Nelson, however, would not give odds on the likelihood that his Nakamoto theory is correct. “I don’t give odds — there’s Bayesian inference, but, you know, no way in hell,” he said.

“As I said in the video, everybody else is looking under the street lights at famous cryptographers,” Nelson explained.

“He is a Newton-level genius as far as mathematics is concerned,” Nelson posited, comparing Mochizuki to the famed historical figure Isaac Newton. “Seminars are held on his work but he doesn’t attend them,” Nelson said of Mochizuki.

As one of the men known for inventing hypertext — a key framework often used in computers and on the web, Nelson holds years of expertise in technology. Approximately seven years ago, Nelson published a YouTube video with his conclusions on Nakamoto’s identity. “I have no further information, but the logic in that piece is still perfectly good,” Nelson told me.

“It had to be done by a single individual. That that single individual had to be a person of extraordinary thoroughness and work ethic because the pieces of Bitcoin are so well integrated.”

Nakamoto did not broadcast his works on traditional scholarly avenues — a clue that might help in unmasking the Bitcoin creator, Nelson explained in his 2013 video. In the same fashion, in 2012, Mochizuki publicized a work of great significance relating to a math theory called the abc conjecture, using his actual name for this work. “He just threw it on the net,” Nelson said.

“He was asked to lecture on it and he refused. Instead, he just tiptoed away saying he had nothing more to say about it, just as he did in 2011 after giving the world bitcoin.”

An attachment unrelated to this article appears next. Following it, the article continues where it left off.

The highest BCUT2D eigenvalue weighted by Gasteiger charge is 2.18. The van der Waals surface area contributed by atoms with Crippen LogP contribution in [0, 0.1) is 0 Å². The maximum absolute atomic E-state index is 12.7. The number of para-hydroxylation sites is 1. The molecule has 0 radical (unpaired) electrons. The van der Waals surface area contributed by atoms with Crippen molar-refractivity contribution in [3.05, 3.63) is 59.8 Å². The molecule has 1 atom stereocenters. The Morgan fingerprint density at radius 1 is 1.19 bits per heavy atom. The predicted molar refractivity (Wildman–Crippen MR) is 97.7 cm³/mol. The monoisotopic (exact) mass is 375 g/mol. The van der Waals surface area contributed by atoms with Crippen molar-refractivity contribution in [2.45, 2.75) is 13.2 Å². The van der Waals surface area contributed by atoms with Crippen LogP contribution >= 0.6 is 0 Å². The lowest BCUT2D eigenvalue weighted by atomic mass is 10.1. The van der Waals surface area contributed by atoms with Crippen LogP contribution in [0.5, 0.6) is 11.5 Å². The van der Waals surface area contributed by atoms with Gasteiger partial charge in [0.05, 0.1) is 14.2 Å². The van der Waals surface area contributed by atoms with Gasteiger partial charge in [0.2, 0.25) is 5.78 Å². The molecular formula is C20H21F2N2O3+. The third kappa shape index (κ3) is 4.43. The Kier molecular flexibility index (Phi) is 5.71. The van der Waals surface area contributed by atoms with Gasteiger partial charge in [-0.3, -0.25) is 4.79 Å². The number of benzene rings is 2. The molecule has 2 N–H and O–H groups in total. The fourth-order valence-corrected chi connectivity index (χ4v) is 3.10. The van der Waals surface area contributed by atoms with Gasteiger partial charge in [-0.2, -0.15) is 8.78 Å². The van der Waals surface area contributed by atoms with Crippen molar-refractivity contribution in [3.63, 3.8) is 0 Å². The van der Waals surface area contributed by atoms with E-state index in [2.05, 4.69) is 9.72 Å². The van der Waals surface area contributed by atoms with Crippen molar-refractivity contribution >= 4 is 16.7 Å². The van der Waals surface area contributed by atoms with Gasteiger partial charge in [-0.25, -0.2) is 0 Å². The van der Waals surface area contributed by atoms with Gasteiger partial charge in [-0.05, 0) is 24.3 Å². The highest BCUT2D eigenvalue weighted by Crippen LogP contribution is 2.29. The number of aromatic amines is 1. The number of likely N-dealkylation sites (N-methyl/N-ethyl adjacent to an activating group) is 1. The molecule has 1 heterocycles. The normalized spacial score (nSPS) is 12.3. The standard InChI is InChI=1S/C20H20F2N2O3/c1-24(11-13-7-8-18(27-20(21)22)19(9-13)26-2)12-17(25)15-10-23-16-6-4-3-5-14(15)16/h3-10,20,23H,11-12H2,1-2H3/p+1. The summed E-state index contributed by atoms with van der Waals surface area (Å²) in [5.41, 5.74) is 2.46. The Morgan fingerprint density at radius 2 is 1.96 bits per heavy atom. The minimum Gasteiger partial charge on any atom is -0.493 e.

Nelson said he does not have proof for sure that Mochizuki is Nakamoto, although the available examined evidence suggests such. “My conclusion that Satoshi and Mochizuki-san are the same is consistent, plausible and, I believe, compelling,” Nelson said at the video’s conclusion, adding “san” to the Japanese name — a title similar to Mr. or Mrs., added for respect.

The topic of Nakamoto’s identity pops up in the crypto space every once in a while, gaining traction whenever any new bit of information surfaces possibly relating to the situation.

Most recently, an old bitcoin wallet, which sat untouched for more than ten years, showed transaction activity on the blockchain. Crypto space participants pondered if Nakamoto came back to use the wallet, although expert comments believe otherwise.

Note: This article has been updated, adding the word “still” to the title for clarity.

Disclaimer: I actively trade cryptocurrencies, as well as hold a small amount of BTC, ETH, LTC, XMR, NEO, ZEC, BEAM, BCH, DASH, LINK, XTZ and various insignificant other altcoin positions.


Author: Benjamin Pirus

Bitcoin Mass Adoption Would Benefit and Harm Current Economy